The suspension of peace talks by the US with the Taliban didn’t stop the regional countries to host the Taliban delegation and keep the reconciliation process alive in some manner. Recently, on 26 November, Iran hosted the Taliban delegation in Tehran to discuss the peaceful solution to the Afghan issue and migrant problems in Iran.10 At the same time, there have been voices such as former Commander of the US Central Command David H. Petraeus, who strongly emphasizes the need for adopting a non-negotiable position on Taliban’s linkages with the terrorist groups such as al-Qaeda and other extremists in the region. According to an op-ed penned by David H. Petraeus recently in The Washington Post, “the experience of recent military operations in Afghanistan underscores that al-Qaeda’s links to the Taliban remain strong.”1 He further observes that “the Taliban as recently as this summer still wouldn’t admit that al-Qaeda was the 9/11 perpetrator.”12 Therefore, before finalizing any peace deal with the Taliban, it is imperative that the international community including the regional players ask the armed group to prove the sincerity of their claim of breaking ties with al-Qaeda by cooperating with the US in fighting the terrorist and extremist groups in Afghanistan.13

As an important partner in Afghanistan’s reconstruction, India has always supported an inclusive peace process, led and owned by the Afghans themselves. Over the course of 18 years, India has committed over USD 3 billion to the development of Afghanistan, trained 6000 officers and contributed 350 projects throughout the country.14 Recently, in September 2019, the third annual India-Afghanistan trade show ‘Passage to prosperity’ was launched with the support of USAID. The aim of the trade exhibition is to “stimulate India-Afghanistan trade and facilitate economic development in Afghanistan.”15 Again, in November 2019, remarkable sale by the Afghan traders was observed during the India International Trade Fair in New Delhi.16 On the political front, India’s ambassador to Afghanistan Vinay Kumar once again emphasized India’s commitment to Afghanistan’s peace and stability and stressed that “sustainable peace in the country in the first place requires the dismantling of infrastructure that supports violence and terrorism.”17 Further, according to media reports, “the European Union’s special envoy for Afghanistan Roland Kobia and Uzbekistan's special envoy for Afghanistan Irgashev Ismatulla Raimovich will visit New Delhi next week and discuss Afghanistan.” 18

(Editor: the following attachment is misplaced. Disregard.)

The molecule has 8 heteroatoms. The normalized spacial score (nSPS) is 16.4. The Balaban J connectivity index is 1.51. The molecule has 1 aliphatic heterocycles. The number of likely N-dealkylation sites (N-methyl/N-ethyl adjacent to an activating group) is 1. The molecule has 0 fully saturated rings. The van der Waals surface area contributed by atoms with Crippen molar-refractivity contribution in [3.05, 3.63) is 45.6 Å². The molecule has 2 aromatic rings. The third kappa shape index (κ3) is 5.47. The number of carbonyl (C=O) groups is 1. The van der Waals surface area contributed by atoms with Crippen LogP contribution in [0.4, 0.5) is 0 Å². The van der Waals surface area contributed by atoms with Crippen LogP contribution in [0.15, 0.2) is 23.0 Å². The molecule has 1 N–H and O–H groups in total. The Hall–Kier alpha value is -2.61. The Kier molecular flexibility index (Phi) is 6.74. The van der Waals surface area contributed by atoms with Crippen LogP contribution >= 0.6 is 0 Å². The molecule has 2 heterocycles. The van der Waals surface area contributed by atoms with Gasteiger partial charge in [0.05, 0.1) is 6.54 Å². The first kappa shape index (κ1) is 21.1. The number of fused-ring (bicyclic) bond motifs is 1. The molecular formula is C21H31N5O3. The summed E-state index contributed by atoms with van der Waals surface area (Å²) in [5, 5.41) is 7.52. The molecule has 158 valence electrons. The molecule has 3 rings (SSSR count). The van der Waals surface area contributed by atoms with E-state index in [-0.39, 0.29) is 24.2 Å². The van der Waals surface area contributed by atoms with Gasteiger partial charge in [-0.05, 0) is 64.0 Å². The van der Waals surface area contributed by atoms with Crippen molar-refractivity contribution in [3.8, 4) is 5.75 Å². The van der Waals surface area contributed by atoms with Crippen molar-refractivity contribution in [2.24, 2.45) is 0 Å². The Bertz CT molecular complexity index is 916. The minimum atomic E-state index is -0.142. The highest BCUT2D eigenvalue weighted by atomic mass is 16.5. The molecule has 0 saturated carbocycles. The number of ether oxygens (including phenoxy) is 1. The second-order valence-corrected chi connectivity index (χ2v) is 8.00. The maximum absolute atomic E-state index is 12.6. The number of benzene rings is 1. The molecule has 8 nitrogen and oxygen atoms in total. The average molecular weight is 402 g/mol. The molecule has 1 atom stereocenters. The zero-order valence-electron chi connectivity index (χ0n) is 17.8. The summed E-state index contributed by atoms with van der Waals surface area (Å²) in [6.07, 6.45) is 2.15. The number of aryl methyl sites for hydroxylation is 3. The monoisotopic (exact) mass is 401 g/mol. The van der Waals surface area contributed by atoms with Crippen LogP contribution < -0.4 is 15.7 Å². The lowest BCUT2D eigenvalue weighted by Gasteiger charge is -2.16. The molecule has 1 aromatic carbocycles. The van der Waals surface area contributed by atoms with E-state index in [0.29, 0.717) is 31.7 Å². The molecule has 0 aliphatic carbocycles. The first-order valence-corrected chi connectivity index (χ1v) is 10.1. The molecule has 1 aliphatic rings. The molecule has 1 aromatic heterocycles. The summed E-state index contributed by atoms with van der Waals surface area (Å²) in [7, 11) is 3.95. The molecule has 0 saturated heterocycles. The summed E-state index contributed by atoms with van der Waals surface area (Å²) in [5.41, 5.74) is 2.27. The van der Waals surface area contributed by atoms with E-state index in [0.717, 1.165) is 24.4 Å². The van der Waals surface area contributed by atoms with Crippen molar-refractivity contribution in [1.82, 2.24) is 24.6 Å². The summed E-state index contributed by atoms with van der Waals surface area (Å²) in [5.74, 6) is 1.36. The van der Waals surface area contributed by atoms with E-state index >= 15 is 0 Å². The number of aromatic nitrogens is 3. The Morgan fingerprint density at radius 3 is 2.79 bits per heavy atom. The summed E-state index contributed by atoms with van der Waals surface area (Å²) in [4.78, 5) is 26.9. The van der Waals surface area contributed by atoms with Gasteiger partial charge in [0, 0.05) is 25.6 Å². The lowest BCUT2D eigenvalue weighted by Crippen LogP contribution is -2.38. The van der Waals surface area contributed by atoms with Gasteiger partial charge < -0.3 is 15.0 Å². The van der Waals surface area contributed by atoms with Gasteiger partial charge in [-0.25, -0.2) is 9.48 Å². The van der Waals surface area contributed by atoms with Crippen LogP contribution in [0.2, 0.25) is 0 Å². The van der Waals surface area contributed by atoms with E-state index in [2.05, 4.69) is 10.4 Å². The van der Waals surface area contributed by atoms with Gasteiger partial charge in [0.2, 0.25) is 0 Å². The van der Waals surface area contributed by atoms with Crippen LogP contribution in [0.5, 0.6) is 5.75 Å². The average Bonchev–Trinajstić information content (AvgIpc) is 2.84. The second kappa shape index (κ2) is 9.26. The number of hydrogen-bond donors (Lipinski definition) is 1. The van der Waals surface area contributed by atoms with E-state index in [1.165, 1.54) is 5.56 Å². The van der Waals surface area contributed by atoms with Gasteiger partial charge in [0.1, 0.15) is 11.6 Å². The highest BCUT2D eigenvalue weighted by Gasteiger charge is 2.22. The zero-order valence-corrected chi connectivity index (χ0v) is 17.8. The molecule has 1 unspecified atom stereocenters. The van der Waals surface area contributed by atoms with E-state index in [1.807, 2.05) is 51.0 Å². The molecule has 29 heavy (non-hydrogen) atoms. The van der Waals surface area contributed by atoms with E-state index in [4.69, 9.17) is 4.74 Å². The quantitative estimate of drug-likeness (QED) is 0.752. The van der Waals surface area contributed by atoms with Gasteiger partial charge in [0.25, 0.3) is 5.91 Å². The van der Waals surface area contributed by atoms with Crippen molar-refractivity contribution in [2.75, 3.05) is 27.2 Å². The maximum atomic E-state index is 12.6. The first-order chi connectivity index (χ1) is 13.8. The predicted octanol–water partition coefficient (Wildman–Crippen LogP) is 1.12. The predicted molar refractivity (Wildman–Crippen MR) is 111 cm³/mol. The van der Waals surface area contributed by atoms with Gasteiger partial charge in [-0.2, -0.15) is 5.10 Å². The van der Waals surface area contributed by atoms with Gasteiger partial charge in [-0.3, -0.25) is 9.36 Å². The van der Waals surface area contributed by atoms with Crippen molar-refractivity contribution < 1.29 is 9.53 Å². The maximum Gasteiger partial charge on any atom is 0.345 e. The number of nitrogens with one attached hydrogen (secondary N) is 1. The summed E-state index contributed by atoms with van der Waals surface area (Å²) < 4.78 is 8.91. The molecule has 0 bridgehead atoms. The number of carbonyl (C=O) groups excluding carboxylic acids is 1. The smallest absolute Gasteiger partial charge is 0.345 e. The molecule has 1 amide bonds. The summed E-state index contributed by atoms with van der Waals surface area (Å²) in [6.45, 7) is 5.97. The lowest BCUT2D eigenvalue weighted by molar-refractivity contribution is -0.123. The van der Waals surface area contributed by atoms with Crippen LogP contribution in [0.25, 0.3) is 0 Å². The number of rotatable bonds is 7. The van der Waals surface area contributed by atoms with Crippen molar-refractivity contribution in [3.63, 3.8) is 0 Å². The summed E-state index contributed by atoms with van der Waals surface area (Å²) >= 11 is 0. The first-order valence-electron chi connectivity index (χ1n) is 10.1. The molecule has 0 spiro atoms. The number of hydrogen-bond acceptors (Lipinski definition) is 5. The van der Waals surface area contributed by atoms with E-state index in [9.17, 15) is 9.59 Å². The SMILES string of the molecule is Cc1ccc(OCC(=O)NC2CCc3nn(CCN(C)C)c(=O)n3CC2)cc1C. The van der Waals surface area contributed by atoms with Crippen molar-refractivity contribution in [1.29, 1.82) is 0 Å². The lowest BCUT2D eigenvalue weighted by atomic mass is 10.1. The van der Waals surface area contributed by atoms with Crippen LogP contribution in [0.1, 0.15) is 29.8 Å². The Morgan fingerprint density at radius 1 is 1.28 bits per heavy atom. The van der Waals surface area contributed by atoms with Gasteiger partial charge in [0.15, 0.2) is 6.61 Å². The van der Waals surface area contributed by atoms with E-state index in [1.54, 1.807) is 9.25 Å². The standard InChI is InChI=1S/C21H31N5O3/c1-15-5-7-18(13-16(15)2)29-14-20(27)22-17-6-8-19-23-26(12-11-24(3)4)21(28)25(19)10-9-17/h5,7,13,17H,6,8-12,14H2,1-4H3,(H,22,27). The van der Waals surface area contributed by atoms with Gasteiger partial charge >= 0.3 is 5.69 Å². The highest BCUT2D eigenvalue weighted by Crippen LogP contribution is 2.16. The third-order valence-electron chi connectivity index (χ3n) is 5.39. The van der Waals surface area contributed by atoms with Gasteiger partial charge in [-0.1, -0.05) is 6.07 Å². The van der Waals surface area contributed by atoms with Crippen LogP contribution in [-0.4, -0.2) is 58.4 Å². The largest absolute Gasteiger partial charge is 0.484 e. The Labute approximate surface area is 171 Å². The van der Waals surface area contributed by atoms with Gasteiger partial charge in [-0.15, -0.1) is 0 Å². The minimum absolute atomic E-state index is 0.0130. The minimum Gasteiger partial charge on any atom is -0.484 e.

As a time-tested friend of Afghanistan, India should continue to use its good offices to support the people of Afghanistan in their quest for peace and stability.

  1. Haseba Atakpal, Taliban Should Take US Ceasefire ‘Opportunity’: Sediqqi, TOLO News, 1 December 2019, URL:
  2. Sayed Sharif Amiri, US And Taliban Make Progress On ‘Safe Zones’: Sources, Al Jazeera, 26 August 2019, URL:
  3. Mujib Mashal, In Afghanistan Trump creates confusion over US policy on Taliban, The New York Times, 29 November 2019, URL:
  4. David Zucchino and Adam Goldman, Two Western Hostages Are Freed in Afghanistan in Deal With Taliban, The New York Times, 19 November 2019, URL:
  5. Mujib Mashal, American aid worker for UN is killed in Afghan capital, The New York Times, 25 November 2019, URL:
  6. South Asia Terrorism Portal, URL:
  7. Mujib Mashal, Afghan Vote Crawls Toward Crisis, With No Results After 2 Months, The New York Times, 22 November 2019, URL:
  8. Abdullah’s Campaign Supporters Launch Protest in Kabul, TOLO News, 29 November 2019, URL:
  9. Massoud Ansar, Politicians Working on Plan to ‘End Crisis’, TOLO News, 1 December 2019, URL:
  10. Sayed Sharif Amiri, Taliban Delegation Visits Iran to Discuss Afghan Peace, TOLO News, 27 November 2019, URL:
  11. David H. Petraeus and Vance Serchuk, “Trump was right to abandon the Taliban peace deal. Here’s what a good one would look like.”, The Washington Post, 14 November 2019, URL:
  12. Ibid
  13. Ibid
  14. Haseeba Atakpal, Afghan Peace Should be Inclusive: Indian Envoy, TOLO News, 28 November 2019, URL:
  15. Third Annual Passage to prosperity India-Afghanistan trade show open with USAID support, USAID, URL:
  16. Tahir Qadiry, Afghan Envoy to India: We Are Moving from Aid to Trade, TOLO News, 2 December 2019, URL:
  17. Haseeba Atakpal, Afghan Peace Should be Inclusive: Indian Envoy, TOLO News, 28 November 2019, URL:
  18. EU, Uzbek Special Envoys to Meet in India to Discuss Afghanistan, TOLO News, 1 December 2019, URL:

(The paper is the author’s individual scholastic articulation. The author certifies that the article/paper is original in content, unpublished and it has not been submitted for publication/web upload elsewhere, and that the facts and figures quoted are duly referenced, as needed, and are believed to be correct). (The paper does not necessarily represent the organisational stance... More >>